“Sideways vs Belly-Down”

– Last Updated: Feb-16-14 1:54 PM EST –

I forgot to address this part of your question. Rollers on the rear bar are normally used in conjunction with a front saddle, so the rollers not only allow the kayak to slide up onto the rack, they support the kayak once it's up there. With this method, the boat is carried right-side up (you could flip it up-side down once it's up there too).

Carriers that hold the boat sideways normally are not used with rollers, though it WOULD be possible to mount a set of rollers a little to one side of the carriers, so you'd use the rollers to get the boat up on the roof, then shuffle it sideways into the carriers. I've never seen it done that way, but it would be possible. You could also make use of any of the carpet-padding methods I describe in my other post to help get your boat onto the roof before working it into position into racks of the sideways-carry style.

I use a Roller Loader onto stackers

– Last Updated: Feb-16-14 9:26 PM EST –

Which means I roll a boat up on its hull and it ends up sideways against the stackers.

But I can't tell if you mean rollers that the boat rests on to transport and are a part of the rack system, or something like the Amagansett Roller Loader that temporarily attaches to the top of the rear hatch. The purpose of this device is to allow you to roll the boat onto the rack from below, and from the rear.

Get the boat onto the crossbars, then flip it up on its side. You will probably need a ladder or step stool to get the the right height to do that. But you will find that if you find the right point the boat will flip up onto its side quite happily.

One Roller Loader or similar, then reposition if for the second boat... IF the other boat is long enough. Honestly, you may find that the Swifty is too short to load using the roller from the back. If it is a friend's boat enlist them to help. You may find that it is better to put the Swifty on from the side, slide it over the forward bar then shove it onto the rear one with someone standing on a step stool.

I got rid of my rollers and use 2
saddles because one of my rollers rolled over and the attachment bolt gouged my hull.

get some bars…and a J-saddle(name?)
Many more options with a pair of bars…along with minimum extended height. There are a lot of different types of padding that will wrap around a bar…that will provide padding yet make it easy to pull a kayak off to the rear of the KIA to unload & load. Both kayaks on the bars seems fine but if you purchase those J-saddles(name?) you can load one kayak from the side.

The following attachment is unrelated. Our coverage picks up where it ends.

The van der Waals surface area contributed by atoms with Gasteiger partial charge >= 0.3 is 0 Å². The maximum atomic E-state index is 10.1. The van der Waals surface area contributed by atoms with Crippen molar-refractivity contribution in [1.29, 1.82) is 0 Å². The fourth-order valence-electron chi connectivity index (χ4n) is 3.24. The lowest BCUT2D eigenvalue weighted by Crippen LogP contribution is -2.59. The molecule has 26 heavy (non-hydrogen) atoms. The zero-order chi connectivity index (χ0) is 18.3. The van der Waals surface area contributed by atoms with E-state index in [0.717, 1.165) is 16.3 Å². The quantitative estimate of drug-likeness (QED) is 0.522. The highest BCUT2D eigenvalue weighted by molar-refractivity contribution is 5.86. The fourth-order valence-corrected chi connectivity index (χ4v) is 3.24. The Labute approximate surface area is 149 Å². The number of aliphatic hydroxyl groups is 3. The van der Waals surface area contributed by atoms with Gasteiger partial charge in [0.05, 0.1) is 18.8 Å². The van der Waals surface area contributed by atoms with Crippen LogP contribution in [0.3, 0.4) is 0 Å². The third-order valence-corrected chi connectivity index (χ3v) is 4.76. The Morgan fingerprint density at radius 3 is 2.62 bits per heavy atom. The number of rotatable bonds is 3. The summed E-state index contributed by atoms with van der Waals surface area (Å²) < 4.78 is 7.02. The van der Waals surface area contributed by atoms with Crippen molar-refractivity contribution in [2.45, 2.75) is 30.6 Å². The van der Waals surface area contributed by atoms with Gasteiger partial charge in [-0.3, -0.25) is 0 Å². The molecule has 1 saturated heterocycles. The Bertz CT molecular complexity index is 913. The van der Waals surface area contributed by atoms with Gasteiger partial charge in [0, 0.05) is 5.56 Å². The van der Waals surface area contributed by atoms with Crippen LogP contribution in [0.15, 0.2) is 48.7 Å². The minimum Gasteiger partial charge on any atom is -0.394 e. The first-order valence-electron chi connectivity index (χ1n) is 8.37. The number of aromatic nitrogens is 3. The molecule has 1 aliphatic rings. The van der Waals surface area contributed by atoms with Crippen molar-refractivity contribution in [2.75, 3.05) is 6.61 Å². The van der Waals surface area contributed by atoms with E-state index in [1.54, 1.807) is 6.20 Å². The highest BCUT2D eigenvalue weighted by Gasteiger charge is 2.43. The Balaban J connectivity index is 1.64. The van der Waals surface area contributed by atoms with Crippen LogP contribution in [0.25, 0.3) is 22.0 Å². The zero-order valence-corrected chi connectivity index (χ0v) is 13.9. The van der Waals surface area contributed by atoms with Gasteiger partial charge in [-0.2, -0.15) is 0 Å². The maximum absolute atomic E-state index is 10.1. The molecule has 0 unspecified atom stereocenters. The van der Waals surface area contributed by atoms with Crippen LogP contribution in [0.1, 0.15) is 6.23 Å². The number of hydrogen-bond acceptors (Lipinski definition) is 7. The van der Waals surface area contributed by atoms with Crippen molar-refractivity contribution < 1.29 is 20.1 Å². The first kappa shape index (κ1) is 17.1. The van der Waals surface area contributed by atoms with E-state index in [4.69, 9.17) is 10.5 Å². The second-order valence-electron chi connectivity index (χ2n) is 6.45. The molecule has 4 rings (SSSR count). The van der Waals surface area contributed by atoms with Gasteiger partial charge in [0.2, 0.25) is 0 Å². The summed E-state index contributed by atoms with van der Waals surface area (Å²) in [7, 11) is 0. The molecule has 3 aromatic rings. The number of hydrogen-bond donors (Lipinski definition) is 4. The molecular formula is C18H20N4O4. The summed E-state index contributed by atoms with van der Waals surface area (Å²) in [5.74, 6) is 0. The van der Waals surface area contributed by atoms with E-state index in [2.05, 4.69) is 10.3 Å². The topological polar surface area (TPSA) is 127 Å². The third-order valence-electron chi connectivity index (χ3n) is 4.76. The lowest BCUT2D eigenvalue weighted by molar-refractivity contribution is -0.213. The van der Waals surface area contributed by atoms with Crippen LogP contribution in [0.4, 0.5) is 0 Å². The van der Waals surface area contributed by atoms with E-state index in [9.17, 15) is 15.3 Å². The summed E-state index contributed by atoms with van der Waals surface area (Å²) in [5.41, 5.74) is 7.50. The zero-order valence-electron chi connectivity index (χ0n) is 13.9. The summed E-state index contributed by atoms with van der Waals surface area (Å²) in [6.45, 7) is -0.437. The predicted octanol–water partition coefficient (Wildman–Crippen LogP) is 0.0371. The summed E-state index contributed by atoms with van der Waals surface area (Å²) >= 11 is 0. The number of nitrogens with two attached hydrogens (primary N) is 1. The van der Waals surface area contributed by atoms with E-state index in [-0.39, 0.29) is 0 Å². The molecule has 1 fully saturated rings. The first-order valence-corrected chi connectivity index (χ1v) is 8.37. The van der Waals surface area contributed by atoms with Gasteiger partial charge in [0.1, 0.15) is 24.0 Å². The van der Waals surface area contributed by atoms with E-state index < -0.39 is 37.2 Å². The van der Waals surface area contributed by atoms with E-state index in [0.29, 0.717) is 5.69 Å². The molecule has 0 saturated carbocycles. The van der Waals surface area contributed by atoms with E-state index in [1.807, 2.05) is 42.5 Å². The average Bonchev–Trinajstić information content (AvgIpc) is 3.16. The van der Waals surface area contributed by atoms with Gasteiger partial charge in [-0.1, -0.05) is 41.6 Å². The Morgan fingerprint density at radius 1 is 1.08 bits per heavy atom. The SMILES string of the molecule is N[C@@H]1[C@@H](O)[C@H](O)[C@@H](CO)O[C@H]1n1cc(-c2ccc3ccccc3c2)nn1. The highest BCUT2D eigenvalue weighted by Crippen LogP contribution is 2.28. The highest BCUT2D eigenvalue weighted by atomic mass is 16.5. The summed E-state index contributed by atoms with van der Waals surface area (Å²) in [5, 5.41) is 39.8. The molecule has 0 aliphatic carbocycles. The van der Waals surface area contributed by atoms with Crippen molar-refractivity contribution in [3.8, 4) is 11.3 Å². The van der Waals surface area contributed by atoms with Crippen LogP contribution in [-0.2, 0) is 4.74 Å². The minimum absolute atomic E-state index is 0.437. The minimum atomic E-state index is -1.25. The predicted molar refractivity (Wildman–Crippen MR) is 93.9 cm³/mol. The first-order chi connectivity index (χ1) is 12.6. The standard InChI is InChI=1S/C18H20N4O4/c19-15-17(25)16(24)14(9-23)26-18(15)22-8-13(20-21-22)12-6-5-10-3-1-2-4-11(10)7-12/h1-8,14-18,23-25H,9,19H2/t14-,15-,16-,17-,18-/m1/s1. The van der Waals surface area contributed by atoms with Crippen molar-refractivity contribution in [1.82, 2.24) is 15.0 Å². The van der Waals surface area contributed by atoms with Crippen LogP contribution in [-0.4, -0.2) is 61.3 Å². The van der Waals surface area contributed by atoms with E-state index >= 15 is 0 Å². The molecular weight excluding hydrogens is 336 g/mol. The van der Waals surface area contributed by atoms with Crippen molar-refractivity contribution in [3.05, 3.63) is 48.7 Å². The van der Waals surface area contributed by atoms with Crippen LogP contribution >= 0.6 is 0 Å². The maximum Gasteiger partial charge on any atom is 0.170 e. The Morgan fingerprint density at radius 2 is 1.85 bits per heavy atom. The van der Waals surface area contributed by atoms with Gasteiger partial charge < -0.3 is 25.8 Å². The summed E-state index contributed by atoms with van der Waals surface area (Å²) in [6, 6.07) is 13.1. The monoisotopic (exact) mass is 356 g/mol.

short people don’t like J bars
Perhaps I shouldn’t be making a blanket statement but here goes… short people don’t like J Bars, especially on tall cars.

Personally, I use stackers but load sea kayaks. I use a side bar loader onto the roof. Then get on my stool and pull the boats onto their side and strap them to the stackers. With stackers it is important to use front/back tie downs. I don’t think it is possible though to put a wide rec boat on their side to a stacker. They tend to transport better flat.


yep, definitely agree Suz…on medium to
high vehicles…

try the malone system
I am 5’2" and used a pair of Malone J cradles compatible with Malone’s Telos loader to load and carry both a 16 foot sea kayak and a Perception Swifty on a Nissan Xterra. You probably will still need a step stool to finish things off at the top (I did). But it has worked well for me. It’s difficult to carry two kayaks on a car without at least one set of J cradles or extended width bars. Hope this helps.

Malone SeaWings
I carry two kayaks side by side on my Hyundai Elantra with Malone Seawings.

My shuttle buddy has a RAV4 and can do the same.

Easy loading with a bath mat on the trunk, just slide them up.

We’re both short—I’m 5’3" and she is shorter.

Disagree re the J-bars
We have regularly carried four sea kayaks (or a mix of sea and whitewater kayaks) on our cars using stackers on third party bars. We tried saddles for a bit when we got fiberglass boats and have traveled in groups where folks have J-bars. We went back to stackers because the saddles were so limiting, and we have seen people struggle to get past two boats on a car with J-bars while we just put up the third and fourth boat the same way we put up the first two.

Went to Maine, an 8 plus hour drive with stops, with four boats up many years.

"got no reason"

but with a setup like that who could resist?

Not just short people dislike them.
They’re bulky, add unnecessary weight and at the end of a long paddle can be cumbersome when loading the boat. All that weight stresses a pretty small point where the j bar connects to the crossbar.

I never could figure out the need for that specific design, the stacker is so much more efficient. One product I would never recommend.